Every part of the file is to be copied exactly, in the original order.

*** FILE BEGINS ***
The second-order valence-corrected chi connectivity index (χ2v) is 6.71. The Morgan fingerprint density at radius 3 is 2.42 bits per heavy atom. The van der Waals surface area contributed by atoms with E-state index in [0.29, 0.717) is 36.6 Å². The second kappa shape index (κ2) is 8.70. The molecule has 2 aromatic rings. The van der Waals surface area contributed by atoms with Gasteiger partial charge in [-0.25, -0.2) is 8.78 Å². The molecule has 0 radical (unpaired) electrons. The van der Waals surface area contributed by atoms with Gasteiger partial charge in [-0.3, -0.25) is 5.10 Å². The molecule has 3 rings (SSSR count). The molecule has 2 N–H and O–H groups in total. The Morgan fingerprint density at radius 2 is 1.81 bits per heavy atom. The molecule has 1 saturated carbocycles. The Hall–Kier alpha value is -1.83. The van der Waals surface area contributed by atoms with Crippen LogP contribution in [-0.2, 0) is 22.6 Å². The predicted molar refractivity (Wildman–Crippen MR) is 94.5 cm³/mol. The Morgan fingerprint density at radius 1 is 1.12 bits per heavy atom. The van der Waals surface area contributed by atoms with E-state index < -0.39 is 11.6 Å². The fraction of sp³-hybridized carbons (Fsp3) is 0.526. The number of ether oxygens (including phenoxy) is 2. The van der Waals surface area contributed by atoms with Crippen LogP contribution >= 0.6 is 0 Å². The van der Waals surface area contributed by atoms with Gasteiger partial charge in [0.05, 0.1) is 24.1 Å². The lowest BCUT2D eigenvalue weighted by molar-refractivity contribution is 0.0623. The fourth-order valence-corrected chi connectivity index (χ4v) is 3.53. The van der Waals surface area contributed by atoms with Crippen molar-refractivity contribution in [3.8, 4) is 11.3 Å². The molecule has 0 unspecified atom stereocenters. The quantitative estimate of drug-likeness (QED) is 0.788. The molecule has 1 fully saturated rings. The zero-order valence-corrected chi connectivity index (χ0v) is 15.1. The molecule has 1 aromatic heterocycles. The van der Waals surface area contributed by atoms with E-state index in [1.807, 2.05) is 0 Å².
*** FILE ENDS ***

The second-order valence-corrected chi connectivity index (χ2v) is 6.71. The Morgan fingerprint density at radius 3 is 2.42 bits per heavy atom. The van der Waals surface area contributed by atoms with E-state index in [0.29, 0.717) is 36.6 Å². The second kappa shape index (κ2) is 8.70. The molecule has 2 aromatic rings. The van der Waals surface area contributed by atoms with Gasteiger partial charge in [-0.25, -0.2) is 8.78 Å². The molecule has 0 radical (unpaired) electrons. The van der Waals surface area contributed by atoms with Gasteiger partial charge in [-0.3, -0.25) is 5.10 Å². The molecule has 3 rings (SSSR count). The molecule has 2 N–H and O–H groups in total. The Morgan fingerprint density at radius 2 is 1.81 bits per heavy atom. The molecule has 1 saturated carbocycles. The Hall–Kier alpha value is -1.83. The van der Waals surface area contributed by atoms with Crippen LogP contribution in [-0.2, 0) is 22.6 Å². The predicted molar refractivity (Wildman–Crippen MR) is 94.5 cm³/mol. The Morgan fingerprint density at radius 1 is 1.12 bits per heavy atom. The van der Waals surface area contributed by atoms with E-state index < -0.39 is 11.6 Å². The fraction of sp³-hybridized carbons (Fsp3) is 0.526. The number of ether oxygens (including phenoxy) is 2. The van der Waals surface area contributed by atoms with Crippen LogP contribution >= 0.6 is 0 Å². The van der Waals surface area contributed by atoms with Gasteiger partial charge in [0.05, 0.1) is 24.1 Å². The lowest BCUT2D eigenvalue weighted by molar-refractivity contribution is 0.0623. The fourth-order valence-corrected chi connectivity index (χ4v) is 3.53. The van der Waals surface area contributed by atoms with Crippen molar-refractivity contribution in [3.8, 4) is 11.3 Å². The molecule has 0 unspecified atom stereocenters. The quantitative estimate of drug-likeness (QED) is 0.788. The molecule has 1 fully saturated rings. The zero-order valence-corrected chi connectivity index (χ0v) is 15.1. The molecule has 1 aromatic heterocycles. The van der Waals surface area contributed by atoms with E-state index in [1.807, 2.05) is 0 Å².